Every single camera is good. Technology has gotten to a point where all cameras are capable of taking great photos. But there’s more than ensuring good results that goes into making a camera. Believe it or not, they’re mostly the same in some ways. It’s easy for someone to think one camera is similar to another until you pick them up and use them. With this in mind, cameras need to diversity.
They Can All Achieve Fast and Accurate Autofocus, But They’re Not the Same
Years ago, some cameras just wouldn’t be able to autofocus. As slow as molasses, their performance would be bad for both contrast and phase-detection. But that’s all changed. They can all autofocus now. Will they always be able to autofocus quickly? No. Can they all keep a moving subject perfectly in focus? No. Do they all have animal and bird face detection? No way. And you can bet they all don’t have vehicle detection. However, they can all autofocus and take a portrait of a subject in good lighting. Their performance will vary in low lighting, and autofocus speed will vary depending on the brand used.
But again, if you just want them to take a picture, all cameras can all do it pretty well. Even Sigma, much maligned by reviewers, makes cameras that do the very basics.
They’re more or less copying one another. When one brand does face detection, so too does another. Some brand will try animal detection, and then another brand will try it too. Because they’re constantly copying each other, the products become the same.
Most are Weather Resistant, and That’s Very Important
Most cameras have weather resistance these days. We’re happy about that. It’s not important just for going out into the rain, but also for sensor protection. Plus, your cameras will keep working in tip top shape for longer if they’re built better. The way I think about this is like how my mother treated the Toyota Camry we had growing up. She’d use it to haul hundreds of pounds of stuff from Home Depot. The entire suspension system was screwed up. Of course, there are cars designed to do that kind of stuff. But, a ’97 Camry in 2011 just couldn’t handle it. Similarly, your Nikon z50 isn’t going to resist what a Nikon Z7 II will. The Sony a7c won’t stand up to everything the Sony a1 can either.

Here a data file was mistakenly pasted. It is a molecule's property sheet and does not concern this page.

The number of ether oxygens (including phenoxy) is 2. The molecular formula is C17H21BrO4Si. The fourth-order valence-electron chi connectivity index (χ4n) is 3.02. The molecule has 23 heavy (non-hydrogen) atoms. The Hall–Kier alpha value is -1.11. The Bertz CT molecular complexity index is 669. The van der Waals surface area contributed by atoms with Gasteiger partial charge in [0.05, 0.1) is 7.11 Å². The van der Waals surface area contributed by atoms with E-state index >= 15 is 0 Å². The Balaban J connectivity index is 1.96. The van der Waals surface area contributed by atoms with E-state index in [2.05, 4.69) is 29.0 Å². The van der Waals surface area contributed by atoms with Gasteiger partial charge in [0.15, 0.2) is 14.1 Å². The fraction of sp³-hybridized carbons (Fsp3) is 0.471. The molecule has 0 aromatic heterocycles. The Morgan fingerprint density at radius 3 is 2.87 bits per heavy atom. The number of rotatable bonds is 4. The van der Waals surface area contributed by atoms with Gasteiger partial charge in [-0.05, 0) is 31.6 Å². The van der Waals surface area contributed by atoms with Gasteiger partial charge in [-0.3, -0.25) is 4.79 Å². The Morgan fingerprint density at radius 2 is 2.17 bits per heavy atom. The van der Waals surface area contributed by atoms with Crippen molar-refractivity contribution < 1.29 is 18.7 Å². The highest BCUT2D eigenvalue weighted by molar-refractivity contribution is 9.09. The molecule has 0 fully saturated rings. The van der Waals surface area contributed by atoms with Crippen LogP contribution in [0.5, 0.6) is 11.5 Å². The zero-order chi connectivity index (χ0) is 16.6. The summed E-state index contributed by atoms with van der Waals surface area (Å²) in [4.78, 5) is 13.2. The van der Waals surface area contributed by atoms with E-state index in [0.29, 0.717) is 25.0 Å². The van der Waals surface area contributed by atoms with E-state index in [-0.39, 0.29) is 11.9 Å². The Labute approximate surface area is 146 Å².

At this point, more weather resistant cameras need to be hitting the market.
There are also folks who say weather resistant cameras don’t necessarily need weather resistance. But it’s a big issue for anyone that actually uses their cameras, warranties, insurance, etc.
All Ergonomics Follow More or Less Two Design Variants
All cameras follow one of three designs:
- The SLR: like most cameras with a raised viewfinder.
- The rangefinder: in my opinion, this is the best.
- The box: Hasselblad and Sigma more or less do that.
With that in mind, there are subtleties that make one camera look and feel different from another. Sometimes it’s a small thing like thumb grips. Other times it can be the exterior materials. But when they’re all copying one another or changing things slightly, it’s easy for everything to be the same.
They’re All Using More or Less the Same Sensors
All sensors come from maybe three companies: Canon, Sony, and Tower Jazz. So they’re all getting the same image quality until they start doing this own tweaks via the processor and more. This is a big problem. At the root of it all, most cameras on the market have the same Sony sensors in them. What’s the point of discussing image quality if they’ve got the same starting point? The processor and the tweaks companies make surely have something to do with it. But again, they’re all more or less similar.